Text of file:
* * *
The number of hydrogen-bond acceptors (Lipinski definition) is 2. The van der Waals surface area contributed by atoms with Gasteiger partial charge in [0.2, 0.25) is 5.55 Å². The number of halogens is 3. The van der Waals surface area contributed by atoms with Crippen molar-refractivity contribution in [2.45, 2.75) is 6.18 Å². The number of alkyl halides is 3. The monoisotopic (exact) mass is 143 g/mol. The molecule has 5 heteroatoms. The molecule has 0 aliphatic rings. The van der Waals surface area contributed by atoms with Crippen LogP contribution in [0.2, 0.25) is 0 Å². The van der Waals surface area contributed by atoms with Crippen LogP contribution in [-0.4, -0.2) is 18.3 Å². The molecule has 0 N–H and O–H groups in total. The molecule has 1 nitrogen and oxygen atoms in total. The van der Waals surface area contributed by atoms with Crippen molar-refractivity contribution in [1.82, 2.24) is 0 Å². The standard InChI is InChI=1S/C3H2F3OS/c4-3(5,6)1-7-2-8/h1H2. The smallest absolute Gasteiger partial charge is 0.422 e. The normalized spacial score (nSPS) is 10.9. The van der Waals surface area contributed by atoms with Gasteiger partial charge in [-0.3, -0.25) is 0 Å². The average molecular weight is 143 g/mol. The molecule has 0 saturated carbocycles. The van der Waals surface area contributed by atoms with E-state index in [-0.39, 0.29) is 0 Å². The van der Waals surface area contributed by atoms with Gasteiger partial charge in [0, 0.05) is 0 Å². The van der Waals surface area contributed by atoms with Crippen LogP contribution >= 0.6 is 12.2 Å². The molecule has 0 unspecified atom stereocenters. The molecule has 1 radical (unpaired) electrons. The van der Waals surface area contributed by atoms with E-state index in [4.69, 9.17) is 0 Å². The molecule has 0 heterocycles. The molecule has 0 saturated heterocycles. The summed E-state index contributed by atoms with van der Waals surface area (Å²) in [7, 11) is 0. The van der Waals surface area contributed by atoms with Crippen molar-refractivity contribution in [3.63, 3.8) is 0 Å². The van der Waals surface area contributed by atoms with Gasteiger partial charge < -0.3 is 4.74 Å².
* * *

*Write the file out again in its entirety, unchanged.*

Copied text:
The number of hydrogen-bond acceptors (Lipinski definition) is 2. The van der Waals surface area contributed by atoms with Gasteiger partial charge in [0.2, 0.25) is 5.55 Å². The number of halogens is 3. The van der Waals surface area contributed by atoms with Crippen molar-refractivity contribution in [2.45, 2.75) is 6.18 Å². The number of alkyl halides is 3. The monoisotopic (exact) mass is 143 g/mol. The molecule has 5 heteroatoms. The molecule has 0 aliphatic rings. The van der Waals surface area contributed by atoms with Crippen LogP contribution in [0.2, 0.25) is 0 Å². The van der Waals surface area contributed by atoms with Crippen LogP contribution in [-0.4, -0.2) is 18.3 Å². The molecule has 0 N–H and O–H groups in total. The molecule has 1 nitrogen and oxygen atoms in total. The van der Waals surface area contributed by atoms with Crippen molar-refractivity contribution in [1.82, 2.24) is 0 Å². The standard InChI is InChI=1S/C3H2F3OS/c4-3(5,6)1-7-2-8/h1H2. The smallest absolute Gasteiger partial charge is 0.422 e. The normalized spacial score (nSPS) is 10.9. The van der Waals surface area contributed by atoms with Gasteiger partial charge in [-0.3, -0.25) is 0 Å². The average molecular weight is 143 g/mol. The molecule has 0 saturated carbocycles. The van der Waals surface area contributed by atoms with E-state index in [-0.39, 0.29) is 0 Å². The van der Waals surface area contributed by atoms with Gasteiger partial charge in [0, 0.05) is 0 Å². The van der Waals surface area contributed by atoms with Crippen LogP contribution >= 0.6 is 12.2 Å². The molecule has 0 unspecified atom stereocenters. The molecule has 1 radical (unpaired) electrons. The van der Waals surface area contributed by atoms with E-state index in [4.69, 9.17) is 0 Å². The molecule has 0 heterocycles. The molecule has 0 saturated heterocycles. The summed E-state index contributed by atoms with van der Waals surface area (Å²) in [7, 11) is 0. The van der Waals surface area contributed by atoms with Crippen molar-refractivity contribution in [3.63, 3.8) is 0 Å². The van der Waals surface area contributed by atoms with Gasteiger partial charge < -0.3 is 4.74 Å².